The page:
There are many described modifications for performing robotic radical prostatectomy in renal transplant recipients including medial movement of trocars placement, assistant port on the contralateral side of the renal transplant, exclusion of the port closest to the transplant, the use of Retzius sparing technique or consideration of extraperitoneal approach.

In our centre, the open Hasson technique is used to place the initial camera port cranial to the umbilicus in the midline. The patient is then placed in a steep Trendelenburg position. Once the pneumoperitoneum is established, the remaining 8mm robotic trocars are placed. Our assistant port on the right side, which is usually the ipsilateral side of the renal transplant, is shifted cranially a few centimetres and inserted under direct vision. In this case, we also inserted a 10mm assistant port in the upper quadrant instead of the usual 5mm port to enable clips to be applied from both ports.

Overall, the surgical approach should be guided by the surgeon’s experience. The presence of the renal transplant requires careful placement of the trocar, especially the lateral ports and awareness when retracting / assisting and pressure on the kidney and the transplant ureter.

Of the 47 patients in the systemic review [1], one required a conversion to open because of exposure difficulties and two rectal injuries were reported. There were also three ureteric injuries with two recognised and fixed intraoperatively, and one subsequent ureteric stricture.

A recent study suggested preoperative planning with an excretory CT scan to visualise the ureter location [2]. We did not perform this scan but had a routine planning meeting preoperatively with an experienced radiologist to run through the MRI for anatomical consideration and appropriate nerve-sparing cases. Preoperative stenting can be considered to assist in identification of the ureter.

In our series of 16 men from 2010 to 2017, our mean blood loss was 323ml and mean operating time was 191 minutes. We had one partial ureteric injury which was repaired intraoperatively. Fourteen out of the 16 men had undetectable PSA at a median follow-up of 15 months.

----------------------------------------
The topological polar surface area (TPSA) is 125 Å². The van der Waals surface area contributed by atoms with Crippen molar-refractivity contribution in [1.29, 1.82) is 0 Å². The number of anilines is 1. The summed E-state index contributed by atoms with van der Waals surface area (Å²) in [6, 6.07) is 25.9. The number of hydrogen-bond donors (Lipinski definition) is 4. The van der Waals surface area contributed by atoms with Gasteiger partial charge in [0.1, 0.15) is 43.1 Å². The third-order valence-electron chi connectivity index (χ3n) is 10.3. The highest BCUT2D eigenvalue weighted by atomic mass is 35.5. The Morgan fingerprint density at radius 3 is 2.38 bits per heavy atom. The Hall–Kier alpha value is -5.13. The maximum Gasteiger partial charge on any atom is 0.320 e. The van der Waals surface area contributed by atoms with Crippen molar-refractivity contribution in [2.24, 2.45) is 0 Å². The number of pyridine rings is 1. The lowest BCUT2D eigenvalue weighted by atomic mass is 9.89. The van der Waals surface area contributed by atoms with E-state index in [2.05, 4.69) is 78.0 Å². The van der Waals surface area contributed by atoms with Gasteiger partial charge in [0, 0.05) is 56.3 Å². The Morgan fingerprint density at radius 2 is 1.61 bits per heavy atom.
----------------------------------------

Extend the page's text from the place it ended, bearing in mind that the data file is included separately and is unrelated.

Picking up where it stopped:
Oncological outcomes

In a systemic review, the cancer specific and overall survival rates were 92.4% and 92.4%, respectively. These medium-term follow-ups were similar to those with non-renal transplant series [1]. Of the five deaths, four were prostate cancer and / or graft-unrelated while one patient had persistently elevated postoperative PSA levels and developed metastatic castrate resistant prostate cancer five months later.

Functional outcome

Continence rates were reported as ranging from 65% to 100% whereas potency rates ranged from 25% to 100% [1].

Another treatment option for prostate cancer is radiotherapy. Some experts consider renal transplantation as a contraindication to prostate radiotherapy. On the other hand, brachytherapy is considered less harmful. As kidneys are radio-sensitive, there are many concerns with regard to radiation nephritis and ureteric anastomotic stricture. A recent review showed that toxicity and complication rates were acceptable and no therapy-related graft loss was recorded.

Overall, radical prostatectomy in renal transplant recipients has a high rate of success and has an acceptable complication rate. This is still the preferred approach.


The evidence is scant in addressing prostate cancer for renal transplant recipients. We have described our thought process and evidence gathering as well as sharing our centre’s experience in performing robotic radical prostatectomy in renal transplant recipients.



1. Marra G, Dalmasso E, Agnello M, et al. Prostate cancer treatment in renal transplant recipients: a systematic review. BJU Int 2018;121(3):327-44.
2. Hevia V, Boissier R, Rodríguez-Faba Ó, et al. Management of localised prostate cancer in kidney transplant patients: a systematic review from the EAU Guidelines on Renal Transplantation Panel. Eur Urol Focus 2018;4(2):153-62.
3. Marra G, Agnello M, Giordano A, et al. Robotic radical prostatectomy for prostate cancer in renal transplant recipients: results from a multicenter series. Eur Urol 2022 [Epub ahead of print].

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Vincent Chong

Department of Urology, Guy’s Hospital, London.